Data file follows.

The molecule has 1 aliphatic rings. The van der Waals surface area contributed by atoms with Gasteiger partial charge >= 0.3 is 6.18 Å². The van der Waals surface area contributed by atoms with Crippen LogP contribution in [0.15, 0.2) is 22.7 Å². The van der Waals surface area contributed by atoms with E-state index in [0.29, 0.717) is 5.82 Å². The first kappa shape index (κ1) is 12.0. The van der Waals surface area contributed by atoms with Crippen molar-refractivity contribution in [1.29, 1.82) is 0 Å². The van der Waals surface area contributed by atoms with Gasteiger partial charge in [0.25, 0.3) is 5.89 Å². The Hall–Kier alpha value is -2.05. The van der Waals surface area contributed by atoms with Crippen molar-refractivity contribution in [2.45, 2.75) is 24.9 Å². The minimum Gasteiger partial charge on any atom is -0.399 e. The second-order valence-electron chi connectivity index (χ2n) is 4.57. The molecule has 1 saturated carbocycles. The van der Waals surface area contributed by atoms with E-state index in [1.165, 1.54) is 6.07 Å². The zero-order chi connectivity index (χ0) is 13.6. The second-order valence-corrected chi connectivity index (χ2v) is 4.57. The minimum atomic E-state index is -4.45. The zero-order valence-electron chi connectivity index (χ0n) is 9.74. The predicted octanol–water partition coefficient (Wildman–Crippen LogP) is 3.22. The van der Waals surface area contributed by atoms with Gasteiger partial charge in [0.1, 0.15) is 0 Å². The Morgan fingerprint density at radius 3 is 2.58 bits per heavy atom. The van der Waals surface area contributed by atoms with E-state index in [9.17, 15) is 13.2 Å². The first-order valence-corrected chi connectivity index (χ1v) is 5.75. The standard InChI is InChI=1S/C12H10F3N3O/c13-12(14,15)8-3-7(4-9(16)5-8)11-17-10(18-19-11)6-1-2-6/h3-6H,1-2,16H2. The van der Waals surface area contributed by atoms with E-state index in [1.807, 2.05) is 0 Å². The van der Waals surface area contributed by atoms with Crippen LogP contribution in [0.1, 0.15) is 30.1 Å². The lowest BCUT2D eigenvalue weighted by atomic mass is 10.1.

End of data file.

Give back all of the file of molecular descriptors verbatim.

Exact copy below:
The molecule has 1 aliphatic rings. The van der Waals surface area contributed by atoms with Gasteiger partial charge >= 0.3 is 6.18 Å². The van der Waals surface area contributed by atoms with Crippen LogP contribution in [0.15, 0.2) is 22.7 Å². The van der Waals surface area contributed by atoms with E-state index in [0.29, 0.717) is 5.82 Å². The first kappa shape index (κ1) is 12.0. The van der Waals surface area contributed by atoms with Crippen molar-refractivity contribution in [1.29, 1.82) is 0 Å². The van der Waals surface area contributed by atoms with Gasteiger partial charge in [0.25, 0.3) is 5.89 Å². The Hall–Kier alpha value is -2.05. The van der Waals surface area contributed by atoms with Crippen molar-refractivity contribution in [2.45, 2.75) is 24.9 Å². The minimum Gasteiger partial charge on any atom is -0.399 e. The second-order valence-electron chi connectivity index (χ2n) is 4.57. The molecule has 1 saturated carbocycles. The van der Waals surface area contributed by atoms with E-state index in [1.165, 1.54) is 6.07 Å². The zero-order chi connectivity index (χ0) is 13.6. The second-order valence-corrected chi connectivity index (χ2v) is 4.57. The minimum atomic E-state index is -4.45. The zero-order valence-electron chi connectivity index (χ0n) is 9.74. The predicted octanol–water partition coefficient (Wildman–Crippen LogP) is 3.22. The van der Waals surface area contributed by atoms with Gasteiger partial charge in [0.1, 0.15) is 0 Å². The Morgan fingerprint density at radius 3 is 2.58 bits per heavy atom. The van der Waals surface area contributed by atoms with E-state index in [9.17, 15) is 13.2 Å². The first-order valence-corrected chi connectivity index (χ1v) is 5.75. The standard InChI is InChI=1S/C12H10F3N3O/c13-12(14,15)8-3-7(4-9(16)5-8)11-17-10(18-19-11)6-1-2-6/h3-6H,1-2,16H2. The van der Waals surface area contributed by atoms with E-state index in [1.807, 2.05) is 0 Å². The van der Waals surface area contributed by atoms with Crippen LogP contribution in [0.1, 0.15) is 30.1 Å². The lowest BCUT2D eigenvalue weighted by atomic mass is 10.1.